In distinguishing this invention from others designed to perform a like service, it is noted that in other machines the volume of air used in separating and conveying the material is controlled by a blast gate or other supplemental restricting means between the fan and separator, which, by opening or closing, increases or diminishes the volume of air to obtain the desired degree of fineness. Such method cuts down the capacity and leaves a large percentage of fine material in the tailings, while in this invention the volume of air used in separating and conveying the finer particles remain the same. Each cubic foot of air is filled with dust to its maximum carrying capacity while passing through the separator. The area of the separating chamber is increased or diminished for regulating the velocity and carrying capacity of the air, thus giving an increased capacity and thoroughly cleaning the tailings, while producing a finished product of the desired degree of fineness.
I claim:,
1. A dust separator including a distributing chamber, a tailings hopper mounted thereon, unrestricted tiucs leading from the distributing chamber, side and cover walls fori'ning a separating chamber between the lines, an outlet pipe at the upper end of the separating chamber, and means for circulating air from the distributing chamber through the separating chamber to the outlet. 2. A dust separator including a distributing chamber, a tailings hopper mounted thereon, fines hinged at the sides of the hopper, side and cover walls forming a separating chamber between the fines, an outlet pipe at the upper end of the separating chamber, and means for exhausting air therefrom.
3. A dust separator including a distributing chamber. a tailings hopper mounted thereon. unrestricted flues at the sides of the hopper, side and cover walls forming a separating chamber between the fines, an
' outlet pipe at the upper end of the separating chamber, arched deflectors extending inward and downward over the upper ends of the fines, and means for circulating air from the distributing chamber to the outlet.
4. A dust separator including a distributing chamber, a tailings hopper mounted thereon, conductor fiues hinged at the sides of the hopper, side walls forming a separating chamber between the flues having an outlet pipe mounted thereon, wing 'iollowers hinged adjacent to the sides of the outlet hood and curved outward and downward with the free edges contacting with the outer walls of the flues, and means for circulating air from the distributing chamber to the outlet.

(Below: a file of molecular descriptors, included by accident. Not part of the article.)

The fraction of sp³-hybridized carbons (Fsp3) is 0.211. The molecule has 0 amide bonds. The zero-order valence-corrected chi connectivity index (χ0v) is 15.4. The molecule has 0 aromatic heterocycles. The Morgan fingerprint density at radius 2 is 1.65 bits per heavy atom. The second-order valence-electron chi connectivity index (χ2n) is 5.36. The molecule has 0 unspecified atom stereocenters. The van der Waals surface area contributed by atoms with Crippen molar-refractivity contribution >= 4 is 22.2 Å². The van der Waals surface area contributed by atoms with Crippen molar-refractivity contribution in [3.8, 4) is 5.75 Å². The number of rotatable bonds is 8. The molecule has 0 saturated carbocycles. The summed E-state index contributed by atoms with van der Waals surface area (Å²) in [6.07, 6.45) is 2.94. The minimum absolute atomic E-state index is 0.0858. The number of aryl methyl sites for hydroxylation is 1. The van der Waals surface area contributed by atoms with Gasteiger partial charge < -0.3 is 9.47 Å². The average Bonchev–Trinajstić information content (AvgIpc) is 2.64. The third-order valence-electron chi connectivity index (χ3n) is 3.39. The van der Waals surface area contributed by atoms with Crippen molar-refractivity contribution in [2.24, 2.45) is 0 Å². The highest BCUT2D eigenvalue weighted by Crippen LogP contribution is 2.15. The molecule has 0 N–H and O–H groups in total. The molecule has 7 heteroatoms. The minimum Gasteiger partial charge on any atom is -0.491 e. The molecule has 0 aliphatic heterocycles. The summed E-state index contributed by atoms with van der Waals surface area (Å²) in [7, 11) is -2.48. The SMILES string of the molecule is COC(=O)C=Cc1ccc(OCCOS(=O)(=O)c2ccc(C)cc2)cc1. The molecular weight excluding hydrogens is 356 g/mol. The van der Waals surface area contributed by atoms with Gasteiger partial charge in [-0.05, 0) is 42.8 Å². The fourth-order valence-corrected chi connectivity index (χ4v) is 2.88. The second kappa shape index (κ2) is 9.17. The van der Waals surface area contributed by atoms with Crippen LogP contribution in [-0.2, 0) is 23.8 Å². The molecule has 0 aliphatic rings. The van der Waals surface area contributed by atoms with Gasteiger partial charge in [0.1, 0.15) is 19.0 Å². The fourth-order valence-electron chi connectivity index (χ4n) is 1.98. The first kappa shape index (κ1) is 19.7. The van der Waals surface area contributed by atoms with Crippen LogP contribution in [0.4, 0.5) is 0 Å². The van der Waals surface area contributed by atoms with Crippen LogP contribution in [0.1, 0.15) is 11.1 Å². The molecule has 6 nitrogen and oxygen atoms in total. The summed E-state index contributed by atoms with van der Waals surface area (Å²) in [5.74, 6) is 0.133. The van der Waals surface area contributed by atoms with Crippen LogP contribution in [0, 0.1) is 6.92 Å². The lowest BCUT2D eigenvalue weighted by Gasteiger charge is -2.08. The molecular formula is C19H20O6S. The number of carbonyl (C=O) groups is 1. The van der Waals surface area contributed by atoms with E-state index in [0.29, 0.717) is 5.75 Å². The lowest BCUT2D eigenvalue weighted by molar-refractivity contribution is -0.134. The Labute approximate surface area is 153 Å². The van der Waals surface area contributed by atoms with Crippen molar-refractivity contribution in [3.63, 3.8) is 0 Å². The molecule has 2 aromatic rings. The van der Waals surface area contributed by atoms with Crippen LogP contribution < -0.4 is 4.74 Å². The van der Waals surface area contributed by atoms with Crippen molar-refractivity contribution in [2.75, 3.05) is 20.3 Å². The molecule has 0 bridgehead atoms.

In a pneumatic separating system of the character described having an outside casing inclosing a mechanism consisting of a distributing chamber forming the base surmounted by a separating chamber hav ing adjustable walls pivoted to a tailings hopper, flues in the adjustable walls through which dust laden air is conducted from the distributing chamber to the separating chamber, means for deflecting said air downwardly and inwardly toward the middle of the separating chamber, and means for exhausting said dust laden air.
6. In. combination with a chamber con taining.an agitator and means for feeding puly'erized material into said chamber to be acted upon and mixed with a current of air by said agitator, a separating chamber positioned above said distributing chamber, unrestricted fines or air passage ways for conducting the dust laden air from the distributing chamber into the upper part of the separating chamber and means for directing it downward therein. 95
7. In a pneumatic separating system, the combination of a distributing chamber, an adjustable separating chamber, fines for conducting dust laden air from the distributing chamber to the upper part of the separating chamber. and arched deflectors on the fines for controlling the path of the air current on entering the separating chamber. I
8. In a pneumatic separating system, the combination of a distributing chamber, an adjustable separating chamber, fiues for conducting dust laden air from the distributing chamber to the upper part of the separating chamber, and means for causing the air to move first downward and then upward in the separating chamber.
9. In a pneumatic separating system, the combination of a distributing chamber and an adjustable separating chamber, fines leading rom the distributing chamber to the upper partof the separating chamber, means fin-circulating a substantially uniform v Jlume of air through the chambers, and means for directing the flow of air first downward and then upward within the separating chamber.
10. In a pneumaticaseparator of the char-. acter described, a distributing chamber containing means for agitating and scattering pulverized" material into an air current, a separating chamber having an outside casmg and, adjustable walls contained therein for increasing or decreasing the cross sectional area of said separating chamber in- 139 dependent of the outside casing, pneumatic the separator, means for delivering said air 10 fines or air passages leading from the disto a dust collector to separate the dust from trihuting chamber and entering the sepathe dust laden air, and means for returning rating chamber near thle top thereof, arched the purified air back to the separator. adjustable deflecting p ates mounted on the w I top of said fines to direct and control the WILLIAM ObBORNE' path of the air current, means for creating Witnesses:
and maintaining the flow of a constant and EARL C. CARLSON,
uniform volume of dust laden air through LOUISE M. Conny.
US87526414A 1914-12-03 1914-12-03 Dust separator or grader. Expired - Lifetime US1182413A (en)

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Cited By (1)

* Cited by examiner, † Cited by third party
Publication number Priority date Publication date Assignee Title
KR20160146724A (en) * 2014-04-17 2016-12-21 호이프트 시스템테크니크 게엠베하 Inspection of containers

Cited By (1)

* Cited by examiner, † Cited by third party
Publication number Priority date Publication date Assignee Title
KR20160146724A (en) * 2014-04-17 2016-12-21 호이프트 시스템테크니크 게엠베하 Inspection of containers